On that day, my grandparents’ two-story farmhouse was full of company. Grandma’s closest friend in the world, Minnie*, and her husband, Fred*, were there. Even though I was 11, when I spent the night, I would either sleep on a pallet beside Grandma or on the living room couch. I was afraid of “Boo,” the ghost from stories I told my cousins as we hid in the big closets. Grandma told me Minnie and Fred would be sleeping upstairs. I shouldn’t be scared.
At bedtime, I reluctantly went up to the first room at the top of the stairway. It made me feel closer to my grandparents. Their room was directly below.
The windows were open to the summer breeze. I could hear the rumbling of Papaw and Grandma’s voices as they talked before going to sleep. I heard Papaw pray with her as he did every night. Then I heard their soft snores. It was a security I loved. I fell sound asleep.
The next morning, Minnie went downstairs early to help Grandma fix breakfast and get ready for the fish fry later that day.
The day before, when Fred asked me to sit on his lap and give him a kiss, his hands seemed to stray accidentally. I ignored it, got up quickly, and left thinking I must have been mistaken. Those kinds of imaginary acts happened often when Fred was around. I was keenly aware I was developing quicker than most of the girls in my class. I was the first of the girls I knew to reach puberty.
That morning, though, imagination played no part. As I lay asleep, Fred tiptoed into the room. I woke when I heard the door open. I saw him come in. I quickly shut my eyes and pretended to sleep. In my mind, I fervently prayed for God to intervene. But Fred was still there.
“Wake up, little darling,” he said. “Come on, time to get up and give your old Fred a kiss.”
He leaned his entire body over the bed and gave me a kiss I was sure would bruise my lips. I still pretended to sleep.
He jerked back the sheet. I could feel the morning breeze on my skin. I was well aware my short nightgown covered very little.
“Come on, now. I know you’re awake,” he said.
In my mind, I pictured Grandma’s reaction when she encountered a Copperhead on the path to the creek. She froze. It was her reaction to danger. Following suit, I became a statue. Inside I prayed, “Help me, Jesus. Help me, Jesus. Help me, Jesus.”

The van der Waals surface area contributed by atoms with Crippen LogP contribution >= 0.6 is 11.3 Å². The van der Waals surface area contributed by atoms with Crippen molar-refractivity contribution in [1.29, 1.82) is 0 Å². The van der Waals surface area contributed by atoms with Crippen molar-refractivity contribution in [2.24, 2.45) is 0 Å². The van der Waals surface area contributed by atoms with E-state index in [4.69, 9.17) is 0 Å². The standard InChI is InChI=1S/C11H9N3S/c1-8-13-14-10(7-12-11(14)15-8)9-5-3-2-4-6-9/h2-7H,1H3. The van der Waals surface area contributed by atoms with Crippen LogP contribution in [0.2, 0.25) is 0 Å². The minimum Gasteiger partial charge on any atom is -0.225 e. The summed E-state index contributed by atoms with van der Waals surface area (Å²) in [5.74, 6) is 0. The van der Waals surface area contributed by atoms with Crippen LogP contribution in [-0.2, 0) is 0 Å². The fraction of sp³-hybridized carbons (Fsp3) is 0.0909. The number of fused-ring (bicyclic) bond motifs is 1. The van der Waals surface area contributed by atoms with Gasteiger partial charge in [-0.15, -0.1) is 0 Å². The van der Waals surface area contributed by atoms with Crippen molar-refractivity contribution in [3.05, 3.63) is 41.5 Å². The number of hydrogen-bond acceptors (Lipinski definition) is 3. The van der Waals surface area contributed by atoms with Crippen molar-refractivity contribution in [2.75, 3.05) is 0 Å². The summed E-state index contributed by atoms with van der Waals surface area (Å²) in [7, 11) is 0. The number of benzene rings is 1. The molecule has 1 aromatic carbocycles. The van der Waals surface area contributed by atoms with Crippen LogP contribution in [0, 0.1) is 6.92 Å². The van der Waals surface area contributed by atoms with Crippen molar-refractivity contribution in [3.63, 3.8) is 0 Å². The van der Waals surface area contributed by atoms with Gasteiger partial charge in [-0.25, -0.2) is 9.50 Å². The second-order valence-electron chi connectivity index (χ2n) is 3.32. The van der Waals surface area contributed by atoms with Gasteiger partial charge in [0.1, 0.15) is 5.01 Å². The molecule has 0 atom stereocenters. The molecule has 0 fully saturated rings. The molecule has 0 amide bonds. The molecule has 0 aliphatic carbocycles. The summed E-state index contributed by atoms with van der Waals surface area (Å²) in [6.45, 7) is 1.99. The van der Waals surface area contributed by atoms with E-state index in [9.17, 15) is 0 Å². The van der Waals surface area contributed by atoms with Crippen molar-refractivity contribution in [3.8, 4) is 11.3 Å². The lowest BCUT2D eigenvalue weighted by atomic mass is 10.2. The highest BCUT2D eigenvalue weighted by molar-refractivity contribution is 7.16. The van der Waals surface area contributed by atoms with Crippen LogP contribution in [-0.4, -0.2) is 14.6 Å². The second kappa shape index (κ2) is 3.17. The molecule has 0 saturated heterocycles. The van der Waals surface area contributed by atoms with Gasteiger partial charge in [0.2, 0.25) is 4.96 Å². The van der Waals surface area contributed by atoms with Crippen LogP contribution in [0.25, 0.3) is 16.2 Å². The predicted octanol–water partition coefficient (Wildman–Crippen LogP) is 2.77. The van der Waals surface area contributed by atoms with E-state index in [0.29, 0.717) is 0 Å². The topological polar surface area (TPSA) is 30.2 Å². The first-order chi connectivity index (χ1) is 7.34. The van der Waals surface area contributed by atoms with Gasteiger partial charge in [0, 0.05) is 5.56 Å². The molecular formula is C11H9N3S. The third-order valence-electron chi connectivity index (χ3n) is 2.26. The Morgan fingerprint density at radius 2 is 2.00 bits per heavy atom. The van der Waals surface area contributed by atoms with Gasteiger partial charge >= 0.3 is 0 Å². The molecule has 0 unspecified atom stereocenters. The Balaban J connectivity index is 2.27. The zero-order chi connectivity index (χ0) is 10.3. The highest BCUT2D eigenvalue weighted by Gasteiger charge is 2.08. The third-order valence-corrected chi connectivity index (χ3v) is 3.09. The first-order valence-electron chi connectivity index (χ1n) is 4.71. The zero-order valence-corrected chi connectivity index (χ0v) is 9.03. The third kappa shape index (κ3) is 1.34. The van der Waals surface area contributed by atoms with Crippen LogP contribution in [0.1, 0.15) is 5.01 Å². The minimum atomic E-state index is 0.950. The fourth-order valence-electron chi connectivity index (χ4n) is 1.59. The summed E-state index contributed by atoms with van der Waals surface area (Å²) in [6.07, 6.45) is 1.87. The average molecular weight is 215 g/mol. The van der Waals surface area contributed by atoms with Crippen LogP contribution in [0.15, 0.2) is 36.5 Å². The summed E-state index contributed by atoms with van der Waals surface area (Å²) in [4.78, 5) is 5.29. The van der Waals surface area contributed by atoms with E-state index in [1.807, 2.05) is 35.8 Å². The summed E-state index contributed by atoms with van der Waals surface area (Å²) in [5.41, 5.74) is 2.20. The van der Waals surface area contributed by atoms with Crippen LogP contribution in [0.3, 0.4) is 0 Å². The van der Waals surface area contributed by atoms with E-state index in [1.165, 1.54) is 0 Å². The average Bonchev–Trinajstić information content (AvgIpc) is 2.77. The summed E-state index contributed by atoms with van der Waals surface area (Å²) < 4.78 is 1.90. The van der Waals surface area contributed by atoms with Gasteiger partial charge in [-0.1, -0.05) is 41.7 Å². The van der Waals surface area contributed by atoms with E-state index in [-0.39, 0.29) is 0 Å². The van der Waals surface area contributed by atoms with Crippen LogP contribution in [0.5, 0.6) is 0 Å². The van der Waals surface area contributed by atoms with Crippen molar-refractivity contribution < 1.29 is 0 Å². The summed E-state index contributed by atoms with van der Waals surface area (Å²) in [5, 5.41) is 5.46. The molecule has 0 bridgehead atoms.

Every second of the next few minutes is etched indelibly in my mind. His snake-like hands were all over me. I attempted to go elsewhere in my mind to think good thoughts, but it wasn’t working. I prayed for God to send Grandma or Minnie up the stairs.
Instead Fred began touching me in places my mother had said boys should not touch me until I was married. The touching felt painful. I willed the tears away. Frozen in time and space my mind went numb, my body limp. I prayed as never before. Again, I begged God to intervene.
I was afraid what Fred might do. I couldn’t move. I couldn’t breathe. I was mortified by his actions, and I was sure it wouldn’t be long before something very bad would happen. In sheer desperation, I sent up a final, silent prayer: “Help, God. Help.”
When no lightening bolt appeared, a million thoughts crossed my mind about how I could stop what appeared to be the inevitable. I could claw his face. I could kick him. I could scream at the top of my lungs. I saw the actions in my mind but could not make my body move.
Then I heard the answer to my prayer.
“Fred, time for breakfast.” It was Minnie’s voice calling from the bottom of the stairway just outside the room.
“Be right down, Sugar,” Fred called back.
He leaned close and said gruffly in my ear, “Open your eyes.”
He smelled of cigar smoke. I disobeyed. My eyes stayed shut. I played dead.
I heard the door close. He had left without doing what I feared. Several seconds passed. It felt like an eternity. The stairs creaked as he descended.
I told no one. I didn’t know if the adults would believe me or not.
For years, I felt what he did to me must have been my fault, not his. My blossoming body must have caused him to be led astray.
As an adult, I began to learn more about adult men who molest young girls. Most pedophiles don’t molest just one child but many. They choose those who are vulnerable.
Although I will not blame my extreme weight gain on Fred, I do know that from that time on, I was scared of Copperhead men. In many situations, young men tended to take after Fred more than the wonderful role models I had in my father and grandfathers. Those role models made me want to keep trying to find the right man—one of the good guys.
As a kid, all I knew was men like Fred stood their ground, like the Copperhead on the path to the creek. If I was going to be protected, I was going to have to come up with a plan. This plan had to be all-encompassing, something that would keep Copperheads away.
And so, whether consciously or unconsciously, I began to gain weight.
*Not their real names
Excerpt adapted from Sweet Grace: How I Lost 250 Pounds and Stopped Trying to Earn God’s Favor by Teresa Shields Parker. To read more, check out her book, available on Amazon. Teresa is a wife, mom, editor, publisher and business owner who loves to speak and minister to women. She blogs at TeresaShieldsParker.com.